All Blacks captain Sam Cane becomes first ever player to be red carded in Rugby World Cup final

Colin Newboult
All Blacks captain Sam Cane gets red card in Rugby World Cup final.

All Blacks captain Sam Cane gets red card in Rugby World Cup final.

Sam Cane became the first player to be red carded in a Rugby World Cup final, and he could have few complaints.

The All Blacks skipper was far too high when he tackled Jesse Kriel, which led to him being yellow carded.

It went for an off-field review in the bunker and they decided that there was no mitigation and that Cane’s yellow should be upgraded to a red.

Ill-discipline issue

New Zealand’s ill-discipline was a theme of the first half as South Africa lost their only recognised hooker in the early stages of the match when Bongi Mbonambi was illegally cleared out by Shannon Frizell.

Just a couple of minutes had elapsed of the World Cup final when the Springboks front-rower attempted to pilfer the ball at the breakdown.

He got into a good position over the ball but flanker Frizell came in and put his weight on the leg of Mbonambi.

The hooker’s knee collapsed and looked in significant pain, which forced him to go off after just three minutes.

It is the type of clearout that World Rugby are trying to outlaw and Frizell duly received a yellow card for his indiscretion.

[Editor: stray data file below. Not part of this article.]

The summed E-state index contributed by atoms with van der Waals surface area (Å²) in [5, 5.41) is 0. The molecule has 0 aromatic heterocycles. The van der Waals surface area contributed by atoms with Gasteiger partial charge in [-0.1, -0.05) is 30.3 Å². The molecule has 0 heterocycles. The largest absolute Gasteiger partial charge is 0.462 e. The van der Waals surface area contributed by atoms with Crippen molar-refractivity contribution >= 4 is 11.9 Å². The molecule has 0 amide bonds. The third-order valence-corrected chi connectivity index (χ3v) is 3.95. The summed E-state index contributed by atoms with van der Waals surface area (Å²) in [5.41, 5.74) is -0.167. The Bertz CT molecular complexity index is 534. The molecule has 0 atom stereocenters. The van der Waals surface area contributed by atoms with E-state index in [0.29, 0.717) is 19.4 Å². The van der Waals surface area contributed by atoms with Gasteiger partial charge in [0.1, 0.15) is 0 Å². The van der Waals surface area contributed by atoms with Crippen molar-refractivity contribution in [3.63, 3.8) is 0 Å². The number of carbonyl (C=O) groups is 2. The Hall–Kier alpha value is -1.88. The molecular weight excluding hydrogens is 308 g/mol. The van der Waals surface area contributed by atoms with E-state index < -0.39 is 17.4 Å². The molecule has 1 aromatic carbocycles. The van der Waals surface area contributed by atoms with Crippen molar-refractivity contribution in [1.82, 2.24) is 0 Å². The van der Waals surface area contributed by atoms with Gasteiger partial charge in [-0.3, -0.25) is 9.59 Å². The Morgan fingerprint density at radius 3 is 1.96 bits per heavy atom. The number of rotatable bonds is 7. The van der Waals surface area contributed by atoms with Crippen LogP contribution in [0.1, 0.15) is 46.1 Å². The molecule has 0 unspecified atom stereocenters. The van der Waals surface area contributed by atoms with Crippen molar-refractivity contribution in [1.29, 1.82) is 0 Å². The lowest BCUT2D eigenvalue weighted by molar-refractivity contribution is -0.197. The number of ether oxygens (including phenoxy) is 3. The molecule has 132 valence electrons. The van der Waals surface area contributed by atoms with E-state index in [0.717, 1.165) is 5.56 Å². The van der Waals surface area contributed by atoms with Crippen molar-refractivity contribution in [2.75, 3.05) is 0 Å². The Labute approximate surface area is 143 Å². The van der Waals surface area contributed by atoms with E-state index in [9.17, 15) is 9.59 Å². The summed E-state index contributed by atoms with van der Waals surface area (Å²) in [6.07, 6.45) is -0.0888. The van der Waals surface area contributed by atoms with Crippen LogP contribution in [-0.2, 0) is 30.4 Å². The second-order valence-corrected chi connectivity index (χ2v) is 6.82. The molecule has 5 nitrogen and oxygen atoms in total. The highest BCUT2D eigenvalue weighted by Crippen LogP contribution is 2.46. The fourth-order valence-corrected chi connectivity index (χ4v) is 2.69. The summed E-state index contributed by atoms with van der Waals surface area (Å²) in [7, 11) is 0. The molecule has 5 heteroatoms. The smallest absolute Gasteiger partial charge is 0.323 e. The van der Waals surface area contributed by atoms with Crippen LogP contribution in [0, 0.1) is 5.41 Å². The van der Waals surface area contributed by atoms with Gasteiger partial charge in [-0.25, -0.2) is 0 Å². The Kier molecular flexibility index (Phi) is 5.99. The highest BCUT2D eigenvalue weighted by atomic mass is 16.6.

The incident was reminiscent of Darcy Swain’s shocking attempt on Quinn Tupaea, which ruled the centre out for a lengthy period and effectively ruined his World Cup hopes.

Swain was yellow carded at the time but he was cited after the match and was subsequently handed a six-week ban.

Frizell was also sin-binned but, unlike the Wallabies lock, it will be a surprise if it is brought before a disciplinary panel following the final.

It was deemed that the All Blacks back-rower had not targeted the leg, which meant he escaped with just a yellow card.

Springboks take control

That incident rather summed up New Zealand’s opening half-hour as they struggled for territory and possession.

They conceded a number of penalties and that allowed Handre Pollard to kick successive penalties and take them into a 6-0 advantage.

Richie Mo’unga would reduce the arrears from the tee, but another Pollard three-pointer moved the Boks three points in front.

The All Blacks were getting frustrated and that perhaps led to Cane’s act when his shoulder hit the head of Kriel, which eventually led to a red card.

South Africa’s fly-half then made it a nine-point game but, to their credit, the All Blacks responded and Mo’unga gave them hope going into the second period with a second successful effort off the tee.

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